Breaking the Mold - The Story of Penicillin 2009 07 29 BBC 4
File Name: Breaking the Mould.avi
History books tell us that Alexander Fleming discovered penicillin, but that's not the whole story. This drama uncovers the forgotten team involved in the development and manufacture of the drug that transformed medicine.
There can be few less promising subjects for a TV drama than the large-scale cultivation of anti-bacterial mould. Yet despite its unsexy subject matter and the fact that large chunks of the script sounded as if they’d been cribbed from a biochemistry textbook, Breaking the Mould proves to be unexpectedly absorbing.
It was Professor Alexander Fleming who discovered the mould’s anti-bacterial properties, largely by accident, in 1928. But it was Howard Florey and his team at Oxford’s Dunn School of Pathology who, during the early years of the Second World War, learnt how to cultivate the mould in sufficient quantities and to extract the all-important active ingredient.
Eventually both men were awarded the Nobel Prize in Medicine in 1945 but since then Florey’s crucial contribution has been curiously forgotten outside the scientific community and his native country, Australia, where former Prime Minister Robert Menzies hailed him as “the most important man ever born in Australia”.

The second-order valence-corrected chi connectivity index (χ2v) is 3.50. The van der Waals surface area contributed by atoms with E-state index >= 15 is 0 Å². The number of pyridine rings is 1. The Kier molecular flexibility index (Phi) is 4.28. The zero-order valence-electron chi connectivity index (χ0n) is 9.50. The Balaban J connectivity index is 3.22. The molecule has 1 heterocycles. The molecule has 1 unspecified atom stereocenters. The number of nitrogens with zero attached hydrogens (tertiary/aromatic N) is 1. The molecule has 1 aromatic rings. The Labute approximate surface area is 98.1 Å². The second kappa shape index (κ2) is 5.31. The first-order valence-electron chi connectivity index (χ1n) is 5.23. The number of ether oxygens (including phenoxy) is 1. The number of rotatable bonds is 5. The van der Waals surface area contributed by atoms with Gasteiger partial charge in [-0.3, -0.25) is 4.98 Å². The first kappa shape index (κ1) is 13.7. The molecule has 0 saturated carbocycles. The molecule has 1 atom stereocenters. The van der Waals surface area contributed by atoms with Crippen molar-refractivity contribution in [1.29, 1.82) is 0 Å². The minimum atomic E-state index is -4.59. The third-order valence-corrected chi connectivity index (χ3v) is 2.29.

Writer Kate Brooke and director Peter Hoar make a remarkably good fist at redresssing the balance, helped in no small part by having Dominic West play the part of Howard Florey. He has that happy knack of making you forget about all the other characters you have previously seen him play.
West, best known as Det Jimmy McNulty in The Wire, has the square shoulders and jutting jaw of a middleweight boxer. But here, with the addition of little more than a pair of wire-rimmed spectacles and a tub of Brylcreem, he looked every inch the cloistered academic.
Indeed the film’s main achievement is to bring such an awkward, complex subject as Florey and his forgotten research to life. Breaking the Mould is never going to be the most exciting or emotional of dramas.Rather, it feels like a fascinating documentary in disguise.
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